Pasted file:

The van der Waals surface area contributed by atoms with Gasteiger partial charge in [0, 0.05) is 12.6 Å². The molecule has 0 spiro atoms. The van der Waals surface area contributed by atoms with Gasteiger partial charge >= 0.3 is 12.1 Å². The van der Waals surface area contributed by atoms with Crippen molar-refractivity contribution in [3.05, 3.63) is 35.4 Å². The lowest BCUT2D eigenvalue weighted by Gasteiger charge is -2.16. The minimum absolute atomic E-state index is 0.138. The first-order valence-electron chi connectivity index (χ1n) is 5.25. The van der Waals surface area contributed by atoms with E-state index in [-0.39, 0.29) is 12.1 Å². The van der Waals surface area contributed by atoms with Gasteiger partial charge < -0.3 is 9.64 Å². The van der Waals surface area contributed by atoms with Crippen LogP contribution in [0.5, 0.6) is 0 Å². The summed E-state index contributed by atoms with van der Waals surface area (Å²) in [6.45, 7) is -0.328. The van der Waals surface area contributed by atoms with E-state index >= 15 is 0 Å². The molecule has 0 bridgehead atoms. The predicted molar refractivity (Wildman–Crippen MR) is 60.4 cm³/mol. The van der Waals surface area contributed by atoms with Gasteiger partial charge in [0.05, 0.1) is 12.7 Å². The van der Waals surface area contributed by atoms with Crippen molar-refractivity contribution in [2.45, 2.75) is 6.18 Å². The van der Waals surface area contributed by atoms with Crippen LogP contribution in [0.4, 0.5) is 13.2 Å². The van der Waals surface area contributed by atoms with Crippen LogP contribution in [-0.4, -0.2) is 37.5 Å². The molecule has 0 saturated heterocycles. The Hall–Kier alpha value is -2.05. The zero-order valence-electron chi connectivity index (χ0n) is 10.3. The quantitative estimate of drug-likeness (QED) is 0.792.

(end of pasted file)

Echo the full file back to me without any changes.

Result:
The van der Waals surface area contributed by atoms with Gasteiger partial charge in [0, 0.05) is 12.6 Å². The molecule has 0 spiro atoms. The van der Waals surface area contributed by atoms with Gasteiger partial charge >= 0.3 is 12.1 Å². The van der Waals surface area contributed by atoms with Crippen molar-refractivity contribution in [3.05, 3.63) is 35.4 Å². The lowest BCUT2D eigenvalue weighted by Gasteiger charge is -2.16. The minimum absolute atomic E-state index is 0.138. The first-order valence-electron chi connectivity index (χ1n) is 5.25. The van der Waals surface area contributed by atoms with E-state index in [-0.39, 0.29) is 12.1 Å². The van der Waals surface area contributed by atoms with Gasteiger partial charge < -0.3 is 9.64 Å². The van der Waals surface area contributed by atoms with Crippen LogP contribution in [0.5, 0.6) is 0 Å². The summed E-state index contributed by atoms with van der Waals surface area (Å²) in [6.45, 7) is -0.328. The van der Waals surface area contributed by atoms with E-state index >= 15 is 0 Å². The molecule has 0 bridgehead atoms. The predicted molar refractivity (Wildman–Crippen MR) is 60.4 cm³/mol. The van der Waals surface area contributed by atoms with Gasteiger partial charge in [0.05, 0.1) is 12.7 Å². The van der Waals surface area contributed by atoms with Crippen molar-refractivity contribution in [2.45, 2.75) is 6.18 Å². The van der Waals surface area contributed by atoms with Crippen LogP contribution in [0.4, 0.5) is 13.2 Å². The van der Waals surface area contributed by atoms with Crippen LogP contribution in [-0.4, -0.2) is 37.5 Å². The molecule has 0 saturated heterocycles. The Hall–Kier alpha value is -2.05. The zero-order valence-electron chi connectivity index (χ0n) is 10.3. The quantitative estimate of drug-likeness (QED) is 0.792.